Sunday, 16 November 2014

And There's More....

I expect most of you may have watched this before (unlike me!!), but Tom Carroll from Dublin has just highlighted it to me...
BBC IPlayer Autumnwatch 2014 Episode 4 Starting c. 42 minutes 50seconds in. Strangford Lough - superb!!
Please feel free to highlight any other programmes dealing with brent geese that you find, so that we can share...

Saturday, 15 November 2014

A Couple of our Contributors in Their Own Habitat (BUT you need to be quick!!)...

On a slightly different tack, I thought some of you might like to see a couple of our ring-readers / goose catchers in a slightly different light, as they have both contributed to TV programmes over the past week. This is particularly as both programmes show something of what the sites are like.

Firstly, Hugh Thurgate, with the National Trust on Strangford Lough, Co. Down, takes viewers for boat trips on Strangford Lough, first showing their new ferry to transport cattle to and from the islands for habitat management, then talking about seals in the Lough, with Ben Fogle. This is currently on UTV Player, if you look up "Countrywise" for 10 November 2014, and starts c. 08:30 minutes in.

The other is Paddy Dwan, who is an expert on the Tramore Backstrand, Co. Waterford, and has recently co-authored a book on the site. He and his co-author, Mark Roper, do a piece on the wildlife (including brent geese) of the area on RTE nationwide last night, 14 November 2014, which currently can be found on RTE Player, and starts c. 18:45 minutes in.

Friday, 14 November 2014

So, Where Have We All Been....??!!

Apologies to all of you who have been trying to follow the blog, and thought we'd all migrated ourselves!! Unfortunately, this may happen from time to time, either because there is nothing meaningful to report, or more likely because we have been busy (or like to think we have been!!).
In this case we have been doing things on three fronts:

Looking for potential catch sites:

One possibility which was being actively researched was this site at Mill Bay on the County Down side of Carlingford Lough. A local farmer dumps potatoes on the edge of the mudflats, and the geese can't resist the chance to come in and "scobe" at them - not sure whether this is a "Norn-Iron" (Northern Ireland) speciality word , but it means scraping (and chewing off bits) at them with their bills to eat.


We have tried here before, but not been successful, and again the lack of time to "recce" the site, which is not very close to any of our houses, seems to have beaten us, as numbers had halved from the original [220] on 01 November, when this photo was taken, down to 124 a week ago, and today there were only about a dozen. But this illustrates the importance of very regular "recce" work - the birds have very much got choice on where they are using, and it's a VERY small net!!

Ring-reading on Strangford Lough:

Again I have highlighted in an earlier blog the need to try and read marked birds amongst the massive flocks, as they pass through Strangford Lough. The statistics as I write this blog are, I think, impressive, as a core team of us (added to, of course, by casual records from many of you, which are always useful and valuable) have amassed 2,653 records of 936 individual birds, which is way above what we had managed by this stage last winter. Overall, the resighting figures this year to date are 3,038 and 1,100 respectively, so well done everyone!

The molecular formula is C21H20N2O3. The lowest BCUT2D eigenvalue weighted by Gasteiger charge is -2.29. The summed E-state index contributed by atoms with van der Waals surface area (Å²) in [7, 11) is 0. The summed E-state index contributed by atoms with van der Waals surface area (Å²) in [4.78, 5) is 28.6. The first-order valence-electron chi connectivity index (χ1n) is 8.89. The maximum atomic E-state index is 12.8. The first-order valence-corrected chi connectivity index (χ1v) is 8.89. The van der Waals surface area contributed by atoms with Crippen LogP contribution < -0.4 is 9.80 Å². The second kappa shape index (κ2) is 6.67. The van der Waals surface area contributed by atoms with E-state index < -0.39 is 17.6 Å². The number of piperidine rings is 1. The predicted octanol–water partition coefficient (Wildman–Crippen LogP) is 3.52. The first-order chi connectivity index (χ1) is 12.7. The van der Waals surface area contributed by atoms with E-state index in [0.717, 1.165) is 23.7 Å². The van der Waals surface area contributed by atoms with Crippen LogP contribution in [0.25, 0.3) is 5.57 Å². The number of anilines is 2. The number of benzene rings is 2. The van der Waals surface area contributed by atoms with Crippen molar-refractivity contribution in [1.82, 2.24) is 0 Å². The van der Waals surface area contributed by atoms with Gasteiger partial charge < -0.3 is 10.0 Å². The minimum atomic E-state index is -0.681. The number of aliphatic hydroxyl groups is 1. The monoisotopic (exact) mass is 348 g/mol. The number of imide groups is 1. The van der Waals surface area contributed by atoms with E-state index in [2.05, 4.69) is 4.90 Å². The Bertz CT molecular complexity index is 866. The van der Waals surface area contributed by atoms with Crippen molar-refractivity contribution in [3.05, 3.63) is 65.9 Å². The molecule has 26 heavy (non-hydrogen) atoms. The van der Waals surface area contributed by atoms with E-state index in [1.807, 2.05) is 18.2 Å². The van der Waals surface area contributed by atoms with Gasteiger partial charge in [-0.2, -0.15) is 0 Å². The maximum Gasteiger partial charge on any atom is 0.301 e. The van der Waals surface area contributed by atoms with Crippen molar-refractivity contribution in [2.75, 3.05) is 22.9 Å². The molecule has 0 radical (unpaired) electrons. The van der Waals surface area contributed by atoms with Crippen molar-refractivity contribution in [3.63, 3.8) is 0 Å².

Brent Goose Census:

Rather later than normal, the annual autumn Census was taking place last weekend. This has meant that birds have been much more dispersed than usual, but, thanks to all of you who responded to a VERY late call, it looks like we have been able to do a proper co-ordinated "snap-shot" across the wintering range in November. This is possibly the first specific brent survey for that month. Results are still being collated, but watch this space when we have finalised on this!

Sorry again for the gap in blog. If any of you have anything you'd like covered, please just let us know!!

Saturday, 25 October 2014

Catch (-up) Time!!

Hi Folks,
Sorry there has been a break in communications. The guys from University of Exeter have been over at Strangford Lough, and, with two canon-netters (Stuart Bearhop from UoE, and local, Kerry Mackie from WWT) around, combined with a variety of helpers from across the country, it has been all hands-on-deck, trying to catch birds on the inter-tidal zone. Historically these early-season catches have been particularly difficult, as the birds are flighty, and not easy to "twinkle" (our term for walking the birds into the net!).
So it has proven again. Yesterday saw 8 geese, all adults, caught at Greyabbey, and today, in high winds, following a THIRD positioning of a net, the "lone ranger", which was a juvenile. As a lone juvenile, this was of some concern, but, on release, it was thankfully observed to fly off with another bird.

Net setting shot:


The "Lone Ranger":



Tomorrow sees more recce work, hopefully for a last chance catch (this time!) on Monday!

Friday, 17 October 2014

Strangford Lough - This is as Good as it Gets!!

For those of you who have never visited, Strangford Lough is a hive of goose activity around now! It has been estimated that at least 75% of the flyway (East Canadian High Arctic) population of pale-bellied brent goose pass through the site, located just a few kilometres SW of Belfast, with peak numbers usually occurring in early October.
Today saw the latest count there, and organiser, Kerry Mackie tells me that, give or take a few thousand geese, there are 23,500 present at the moment. In rough terms, this is the same number as the last count, on last Friday.